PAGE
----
Wednesday, 10 June 2015

Exile: A Time for Testing

I recently came across an article on the church’s relationship with the surrounding culture by Stephen McAlpine entitled – Christian: Are You Ready for Exile Stage Two? The article discusses how the church is shifting from a point of disinterest, typified by Athens, with the assumption that “if we can just show a point of connection to the culture then the conversation will flow and we will all get along.” As McAlpine explains, the culture wants to bring the church in from the fringes of indifference “back into the public square… not in order to hear it, but rather in order to flay it.” Stage two is typified by Daniel, and Shadrach, Meschach and Abednedo in Babylon, refusing to submit to what the wider society considers the ‘new moral order.’ I see this evidenced in the debate over same-sex-marriage as the dialogue is shifting from ‘a difference in opinion’ to accusations of bigotry, narrow-mindedness, intolerance, and ‘phobia’. "Unlike Athens," McAlpine explains, “Babylon is not interested in trying to out-think-us, merely overpower us.” The culture is not “neutral”, it is “hostile.” Indeed, as Jesus reminds us that the world will hate us. He never said the culture would “misunderstand us.”

Post-modernism, according to the theory, values genuine people who are real. And there is great truth and value to this. But as a meme so perfectly put it; “People want you to be real until you’re real and say something they don’t like.” Most people today will tune out, or politely agree to disagree, but as the exile evolves, there will be an increase in the hostility received as the church dares to speak God’s truth to the world.

Stage two exile will require a boldness, and courage. The church needs to listen to the words of the Lord to Joshua: “Have I not commanded you? Be strong and courageous. Do not be frightened, and do not be dismayed, for the LORD your God is with you wherever you go.” (Josh 1:9). And we can be bold and confident, for Jesus declared: “take heart, for I have overcome the world” (Jn 16:33).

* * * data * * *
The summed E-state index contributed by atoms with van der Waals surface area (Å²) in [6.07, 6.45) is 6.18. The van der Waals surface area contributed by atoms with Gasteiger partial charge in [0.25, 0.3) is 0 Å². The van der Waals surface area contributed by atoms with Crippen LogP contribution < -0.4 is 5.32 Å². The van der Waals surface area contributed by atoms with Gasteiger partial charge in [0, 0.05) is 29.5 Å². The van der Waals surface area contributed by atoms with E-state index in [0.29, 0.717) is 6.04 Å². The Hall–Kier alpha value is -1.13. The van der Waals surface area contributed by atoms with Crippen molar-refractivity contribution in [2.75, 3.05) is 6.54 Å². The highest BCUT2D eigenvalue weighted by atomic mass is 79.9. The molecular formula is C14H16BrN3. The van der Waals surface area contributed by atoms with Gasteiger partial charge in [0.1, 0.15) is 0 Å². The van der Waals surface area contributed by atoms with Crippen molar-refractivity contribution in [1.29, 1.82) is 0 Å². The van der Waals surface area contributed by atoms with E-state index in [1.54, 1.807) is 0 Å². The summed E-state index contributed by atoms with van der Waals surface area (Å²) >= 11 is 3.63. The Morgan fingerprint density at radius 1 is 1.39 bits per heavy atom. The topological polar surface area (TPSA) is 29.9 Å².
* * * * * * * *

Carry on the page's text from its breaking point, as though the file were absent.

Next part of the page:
We have been observing the disappearance of what Keller describes as ‘the mushy middle’ as the church is being more religiously polarised as nominal Christians who once occupied “the middle ground has shifted… [to] the more secular, the less religious.” Keller connects this with increasing criticism and antagonism towards the bible, thus, the times of exile have potential to sort ‘the wheat from the tears.’ And as we enter more fully into a stage two exile, the stakes will be higher as the world puts pressure on the church and God uses our trials to test our faith as He invites us to become more discerning between the holy and the unholy.

I believe that as we head further and further into exile, the church will need to start functioning more diligently in its priestly role. In a formula taken from Exodus 19, Peter explained that the church is “a royal priesthood” (1Pet 2:9-10). The most well-known function of the Aaronic priesthood, a type of the Melchizedekian priesthood (Heb 7) that all followers of Jesus belong to, was to mediate between God and His people. The lesser known role was to know and to teach the people the difference between the holy and the common and show them how to distinguish between the unclean and the clean” (Lev 10:10, Ezek 44:23). It is in this way that we can, as Jesus instructed us, be in the world without being of the world. How we can, as Paul instructs, to “not be conformed to this world, but be transformed by the renewal of [our minds]” (Rom 12:2). The church is called to be holy, and set apart from the world. But in the name of cultural relevance, the church has flirted with worldliness; sometimes suitably, sometimes compromisingly. And so we need to become ‘Berean Baptsits.’
We need to, like the Bereans, test everything we hear with scripture (Acts 17:11). And like the first Baptists, be willing to challenge established and popular tradition. The Baptists developed from a group of radical non-conformists from The Church of England who after opening their bibles became dissatisfied with established doctrine. People like John Smyth (1602) were discharged from office for being “a factious man” and refusing to submit to the requirements of conformity. And people like Edward Barber (1641) were imprisoned for a year for speaking against infant baptism. As Berean Baptists, we need to be willing to audit our doctrine, our ecclesiology, and our lifestyle regardless of what ‘every other Christian’ is doing.

I don’t believe that we are in a state of heresy or apostasy, I do however believe that there are a number of biblical principles that have been overlooked and forgotten that would bring a significant depth and meaning to our identity, our Christology, and our walk with God. Before contemplating what may be missing, the invitation for now is to examine your heart and to ask God for a willingness to walk in truth, no matter the cost.


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